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There’s been a bit of discussion in the urgent care industry (including in JUCM articles of late) concerning a perceived degradation of acuity in urgent care practice. The worry is that in the service of getting a maximum number of patients in and out the door quickly, some patients with more than minimally complicated complaints are advised to visit the closest emergency room when they could just as safely (and more cost-effectively) be treated in urgent care.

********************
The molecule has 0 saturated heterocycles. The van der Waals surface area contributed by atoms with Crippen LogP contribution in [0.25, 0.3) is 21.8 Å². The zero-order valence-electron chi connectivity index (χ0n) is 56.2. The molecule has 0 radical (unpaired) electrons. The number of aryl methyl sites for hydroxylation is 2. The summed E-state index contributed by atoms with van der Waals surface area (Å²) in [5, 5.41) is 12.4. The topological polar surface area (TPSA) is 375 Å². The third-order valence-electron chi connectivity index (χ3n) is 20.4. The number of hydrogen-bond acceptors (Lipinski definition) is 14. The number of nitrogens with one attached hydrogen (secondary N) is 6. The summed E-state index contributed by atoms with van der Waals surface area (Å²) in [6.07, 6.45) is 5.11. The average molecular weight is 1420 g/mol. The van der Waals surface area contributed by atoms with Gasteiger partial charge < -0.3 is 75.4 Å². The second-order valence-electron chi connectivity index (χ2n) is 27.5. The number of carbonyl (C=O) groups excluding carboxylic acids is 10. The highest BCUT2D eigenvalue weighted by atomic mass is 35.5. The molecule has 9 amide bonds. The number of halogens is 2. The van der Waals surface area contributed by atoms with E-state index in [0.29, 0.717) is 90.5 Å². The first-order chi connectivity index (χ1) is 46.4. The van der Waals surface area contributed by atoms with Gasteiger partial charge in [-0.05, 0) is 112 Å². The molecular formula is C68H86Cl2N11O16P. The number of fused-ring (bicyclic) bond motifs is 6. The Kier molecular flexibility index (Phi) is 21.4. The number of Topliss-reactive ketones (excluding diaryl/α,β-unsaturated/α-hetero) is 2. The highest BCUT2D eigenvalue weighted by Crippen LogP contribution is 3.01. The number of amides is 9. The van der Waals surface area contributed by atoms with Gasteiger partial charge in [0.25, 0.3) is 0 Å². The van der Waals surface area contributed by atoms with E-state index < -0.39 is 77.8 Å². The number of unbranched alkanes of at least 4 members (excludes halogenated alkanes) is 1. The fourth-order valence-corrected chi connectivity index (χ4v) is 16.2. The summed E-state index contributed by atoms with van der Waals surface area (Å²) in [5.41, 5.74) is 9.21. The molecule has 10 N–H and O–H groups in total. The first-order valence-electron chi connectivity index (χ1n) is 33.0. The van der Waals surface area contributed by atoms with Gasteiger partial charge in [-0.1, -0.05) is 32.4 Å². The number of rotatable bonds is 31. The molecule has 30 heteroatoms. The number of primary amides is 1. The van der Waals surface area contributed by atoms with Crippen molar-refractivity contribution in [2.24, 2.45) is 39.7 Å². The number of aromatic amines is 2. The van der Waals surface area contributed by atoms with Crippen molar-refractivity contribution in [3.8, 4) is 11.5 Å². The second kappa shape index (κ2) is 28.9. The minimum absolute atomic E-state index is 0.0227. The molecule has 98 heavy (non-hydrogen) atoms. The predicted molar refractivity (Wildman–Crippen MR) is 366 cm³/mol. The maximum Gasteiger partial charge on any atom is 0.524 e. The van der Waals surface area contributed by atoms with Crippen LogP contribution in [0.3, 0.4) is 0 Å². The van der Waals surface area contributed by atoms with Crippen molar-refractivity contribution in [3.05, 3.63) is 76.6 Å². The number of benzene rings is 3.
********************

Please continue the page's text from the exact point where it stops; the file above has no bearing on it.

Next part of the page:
Certainly that could be happening, but data released just this February

through the Peterson-KFF Health System Tracker paints a brighter picture. Leading up to the COVID-19 pandemic, the trend was actually for urgent care providers to treat more patients presenting with relatively more complicated complaints than they did 15 years prior (level 1 and 2 claims vs level 3 and 4 claims).

How much, if at all, that has changed since the pandemic has yet to be quantified, but the graph below illustrates clearly that the evolution of urgent care has favored practicing to the upper end of the provider’s training—which further illustrates that if you did it then, you can do it again.

Despite Challenges, Urgent Care Acuity Remains High